• The 40-truck field was filled with quite a few underdogs, and nearly half the top-20 finishers fit the bill. Derek Kraus, Kaz Grala and Timmy Hill came home seventh, eighth and ninth, respectively, while Camden Murphy, a driver who splits time between NASCAR and Monster Jam, finished 13th. Grala was a contender and ran inside the top five late but couldn’t get the Young’s Motorsports No. 02 in position during his one-off race for the team. Carson Hocevar brought his battered No. 42 home 14th after piling into the end of the turn 1 wall earlier in the race, and both Codie Rohrbaugh and Dawson Cram recorded top-20 efforts in the messy event.

  • Hocevar’s incident was part of a rough night financially for Niece Motorsports. Each truck was involved in an incident, with both Hocevar and Ryan Truex, who was having a solid night, suffering damage in the same wreck. Noland and Brett Moffitt were also caught up in incidents later in the race.

  • Along with Truex, it wasn’t the night that a few other prominent drivers wanted, either. Zane Smith and Sam Mayer both suffered race-ending crashes, Hailie Deegan ran off-track after being doored by another driver and Cory Roper, one week removed from a third-place finish falling just feet short of a win, suffered several spins and was forced to retire from the race due to fuel pressure issues.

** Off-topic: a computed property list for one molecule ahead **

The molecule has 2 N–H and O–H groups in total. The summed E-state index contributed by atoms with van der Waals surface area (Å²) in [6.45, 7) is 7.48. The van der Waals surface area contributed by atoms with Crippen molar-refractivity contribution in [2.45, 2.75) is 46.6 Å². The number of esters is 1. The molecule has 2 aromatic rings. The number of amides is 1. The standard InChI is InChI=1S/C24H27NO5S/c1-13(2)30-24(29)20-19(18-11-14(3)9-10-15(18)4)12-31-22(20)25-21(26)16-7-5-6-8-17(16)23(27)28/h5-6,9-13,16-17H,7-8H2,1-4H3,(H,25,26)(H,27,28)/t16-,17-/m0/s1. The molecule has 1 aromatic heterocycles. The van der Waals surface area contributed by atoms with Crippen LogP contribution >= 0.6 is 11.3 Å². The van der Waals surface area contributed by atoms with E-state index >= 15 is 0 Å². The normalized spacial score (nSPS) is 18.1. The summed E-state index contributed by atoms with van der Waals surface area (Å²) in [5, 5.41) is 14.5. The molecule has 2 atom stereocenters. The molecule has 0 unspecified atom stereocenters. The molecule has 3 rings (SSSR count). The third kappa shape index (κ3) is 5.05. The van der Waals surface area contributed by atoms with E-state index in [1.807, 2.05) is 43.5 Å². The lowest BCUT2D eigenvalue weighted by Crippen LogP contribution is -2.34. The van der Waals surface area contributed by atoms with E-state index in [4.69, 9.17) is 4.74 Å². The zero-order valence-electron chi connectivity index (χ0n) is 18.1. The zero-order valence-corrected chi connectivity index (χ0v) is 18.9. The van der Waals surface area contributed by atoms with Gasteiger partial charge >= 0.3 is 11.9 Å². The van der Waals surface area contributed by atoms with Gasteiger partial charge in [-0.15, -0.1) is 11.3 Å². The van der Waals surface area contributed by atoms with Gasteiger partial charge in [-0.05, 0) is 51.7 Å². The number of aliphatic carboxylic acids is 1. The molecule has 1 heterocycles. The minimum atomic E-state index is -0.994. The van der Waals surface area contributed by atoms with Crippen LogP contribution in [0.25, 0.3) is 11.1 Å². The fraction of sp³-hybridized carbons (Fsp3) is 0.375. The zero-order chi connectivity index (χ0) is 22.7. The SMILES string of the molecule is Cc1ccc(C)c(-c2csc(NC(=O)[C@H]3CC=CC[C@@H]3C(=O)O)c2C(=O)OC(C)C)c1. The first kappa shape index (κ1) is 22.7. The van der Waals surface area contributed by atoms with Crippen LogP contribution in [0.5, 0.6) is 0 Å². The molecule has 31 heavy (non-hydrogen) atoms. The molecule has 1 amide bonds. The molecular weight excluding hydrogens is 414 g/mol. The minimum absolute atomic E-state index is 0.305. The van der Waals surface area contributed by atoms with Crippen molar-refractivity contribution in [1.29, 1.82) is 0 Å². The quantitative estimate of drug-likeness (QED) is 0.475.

2021 Rookie Report

No. 1 – Hailie Deegan

No. 18 – Chandler Smith

No. 23 – Chase Purdy

No. 42 – Carson Hocevar

No. of rookies in the race4

No. of rookies in the top 10: 0; the closest were Smith in 12th and Hocevar in 14th.

Rookie of the Race: Smith

Smith was never a player up front but took care of his truck as much as he could during the race and ended up 12th. Hocevar deserves a special mention, if only for bringing a half-wrecked Chevrolet home 14th after smashing into the sand-filled barrels at the end of pit road mid-race.

Point Report: After two races, Rhodes still leads the points; Nemechek now sits in second, nine points back. Creed, Smith and Matt Crafton complete the top five, Hocevar sits sixth and Raphael Lessard, who won stage two, is seventh. Rohrbaugh is eighth, Johnny Sauter ninth and the trio of Truex, Gilliland and Austin Wayne Self round out the top 10.

Series regular winners: Ben Rhodes (Daytona, Daytona road course)


Up Next

The truckers get a two-week break before visiting Las Vegas Motor Speedway on Friday, March 5. The 201-mile event is set for 9 p.m. ET on Fox Sports 1. Austin Hill is the defending winner at the track after a victory there last fall, but Kyle Busch won the spring race last year.

About the author

Adam Cheek joined Frontstretch as a contributing writer in January 2019. A 2020 graduate of VCU, he works as a producer and talent for Audacy Richmond's radio stations. In addition to motorsports journalism, Adam also covered and broadcasted numerous VCU athletics for the campus newspaper and radio station during his four years there. He's been a racing fan since the age of three, inheriting the passion from his grandfather, who raced in amateur events up and down the East Coast in the 1950s.